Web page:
My short experiment with intermittent fasting and high fat eating

Fasting is a well respected and a fairly common occurrence in most of the traditional cultures worldwide. Most cultures do have their own version of fasts – either prolonged compressed eating cycles as in Ramadan, or frequent 24 hour long fasts as in the Hindu traditions. Both these cases are examples of what is now known to medical research as – Intermittent fasting.

Intermittent fasting has been shown to have beneficial impact on glucose metabolism, intestinal health, reversing aging, cardiovascular and brain functions. In essence this is quite a handy tool for a long, healthy life along with whatever diet and lifestyle practices you may already be following.

Growing up, I have seen many different forms of fasting. The most common one I have seen is when people eat during fasting what they normally do not eat. For instance, several food items such as garlic, onions, wheat, rice are off the plate, while you still fill the plate with things such as sweet potato, tapioca, potato etc. I am certainly not referring to that kind of fast – since that is not really a fast at all. I have also seen other type – especially with people fasting during the month of Ramadan where there is a feast after sunset and before the sunrise which is then followed by a 12 hour or so gap of no eating and no water. This is perhaps closer to what I was trying to achieve during my experiment with two specific exceptions – first, I had at least 16 hours of no eating period in a day and secondly during that period, I was drinking lots of water. Lastly, I combined this with what is known as high fat, low carb diet. The idea behind this experimentation was to deplete my glucose reserves and prompt my body cells to start using alternate fueling mechanisms other than glucose.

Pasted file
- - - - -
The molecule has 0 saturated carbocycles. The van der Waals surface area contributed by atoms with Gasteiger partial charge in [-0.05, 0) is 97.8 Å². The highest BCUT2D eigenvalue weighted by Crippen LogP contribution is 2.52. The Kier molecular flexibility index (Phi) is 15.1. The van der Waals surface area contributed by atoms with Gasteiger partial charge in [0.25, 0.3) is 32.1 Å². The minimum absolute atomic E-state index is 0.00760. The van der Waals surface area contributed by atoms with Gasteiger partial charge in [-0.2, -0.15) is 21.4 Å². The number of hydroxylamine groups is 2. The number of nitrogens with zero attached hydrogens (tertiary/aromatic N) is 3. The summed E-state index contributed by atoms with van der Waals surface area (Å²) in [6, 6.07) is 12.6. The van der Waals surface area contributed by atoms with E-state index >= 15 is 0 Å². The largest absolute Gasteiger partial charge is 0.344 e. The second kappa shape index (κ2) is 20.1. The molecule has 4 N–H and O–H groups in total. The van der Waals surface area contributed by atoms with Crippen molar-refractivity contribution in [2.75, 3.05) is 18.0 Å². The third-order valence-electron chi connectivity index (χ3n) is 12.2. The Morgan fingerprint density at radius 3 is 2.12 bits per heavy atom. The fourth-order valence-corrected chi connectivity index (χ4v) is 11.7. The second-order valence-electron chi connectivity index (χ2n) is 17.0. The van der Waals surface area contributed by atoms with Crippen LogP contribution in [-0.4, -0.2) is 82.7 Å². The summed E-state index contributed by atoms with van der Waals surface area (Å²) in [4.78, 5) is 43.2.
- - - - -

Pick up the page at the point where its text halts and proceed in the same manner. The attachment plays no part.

According to the literature, there are two key energy systems available for the cells in the body. The first, as we all know – is glucose. We see it and feel it everyday. That is what prompts the frequent, relentless hunger and provides us with energy as soon as we eat something. We are all told since childhood that the body to burn sugar. Any activity that we do burns sugar. This is exactly the mechanism that I am talking about here. Now the second mechanism, which is probably not very well known is where the individual cells in the body can use fats as fuel. Yes, the same dreaded fats that accumulates around your waist and makes the needle move in the wrong direction when you step on the scale. Imagine being able to use fat as energy! You would never end up gaining a pound of fat anymore because all of that will be used up by your body for energy.